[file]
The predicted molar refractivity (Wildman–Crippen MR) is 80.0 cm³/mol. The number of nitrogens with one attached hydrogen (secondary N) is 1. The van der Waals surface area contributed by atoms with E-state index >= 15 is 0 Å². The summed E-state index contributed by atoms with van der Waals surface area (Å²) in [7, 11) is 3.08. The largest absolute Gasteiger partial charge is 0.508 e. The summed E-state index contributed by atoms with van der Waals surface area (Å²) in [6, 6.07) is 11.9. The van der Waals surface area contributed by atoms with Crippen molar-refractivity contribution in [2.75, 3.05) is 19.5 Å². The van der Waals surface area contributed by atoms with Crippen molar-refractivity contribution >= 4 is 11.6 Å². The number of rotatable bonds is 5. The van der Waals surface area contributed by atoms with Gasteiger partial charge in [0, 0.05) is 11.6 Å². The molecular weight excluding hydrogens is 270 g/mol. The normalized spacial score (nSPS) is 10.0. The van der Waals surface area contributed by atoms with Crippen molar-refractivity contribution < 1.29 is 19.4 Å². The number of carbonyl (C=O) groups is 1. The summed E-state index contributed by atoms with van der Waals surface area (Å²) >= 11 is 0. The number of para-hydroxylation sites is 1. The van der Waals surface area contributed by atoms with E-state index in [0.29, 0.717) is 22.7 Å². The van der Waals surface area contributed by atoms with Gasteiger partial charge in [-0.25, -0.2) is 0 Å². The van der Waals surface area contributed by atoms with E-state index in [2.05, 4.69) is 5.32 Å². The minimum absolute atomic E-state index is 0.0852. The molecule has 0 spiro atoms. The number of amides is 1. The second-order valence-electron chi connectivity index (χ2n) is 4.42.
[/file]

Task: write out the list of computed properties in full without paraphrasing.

The predicted molar refractivity (Wildman–Crippen MR) is 80.0 cm³/mol. The number of nitrogens with one attached hydrogen (secondary N) is 1. The van der Waals surface area contributed by atoms with E-state index >= 15 is 0 Å². The summed E-state index contributed by atoms with van der Waals surface area (Å²) in [7, 11) is 3.08. The largest absolute Gasteiger partial charge is 0.508 e. The summed E-state index contributed by atoms with van der Waals surface area (Å²) in [6, 6.07) is 11.9. The van der Waals surface area contributed by atoms with Crippen molar-refractivity contribution in [2.75, 3.05) is 19.5 Å². The van der Waals surface area contributed by atoms with Crippen molar-refractivity contribution >= 4 is 11.6 Å². The number of rotatable bonds is 5. The van der Waals surface area contributed by atoms with Gasteiger partial charge in [0, 0.05) is 11.6 Å². The molecular weight excluding hydrogens is 270 g/mol. The normalized spacial score (nSPS) is 10.0. The van der Waals surface area contributed by atoms with Crippen molar-refractivity contribution < 1.29 is 19.4 Å². The number of carbonyl (C=O) groups is 1. The summed E-state index contributed by atoms with van der Waals surface area (Å²) >= 11 is 0. The number of para-hydroxylation sites is 1. The van der Waals surface area contributed by atoms with E-state index in [0.29, 0.717) is 22.7 Å². The van der Waals surface area contributed by atoms with Gasteiger partial charge in [-0.25, -0.2) is 0 Å². The van der Waals surface area contributed by atoms with E-state index in [2.05, 4.69) is 5.32 Å². The minimum absolute atomic E-state index is 0.0852. The molecule has 0 spiro atoms. The number of amides is 1. The second-order valence-electron chi connectivity index (χ2n) is 4.42.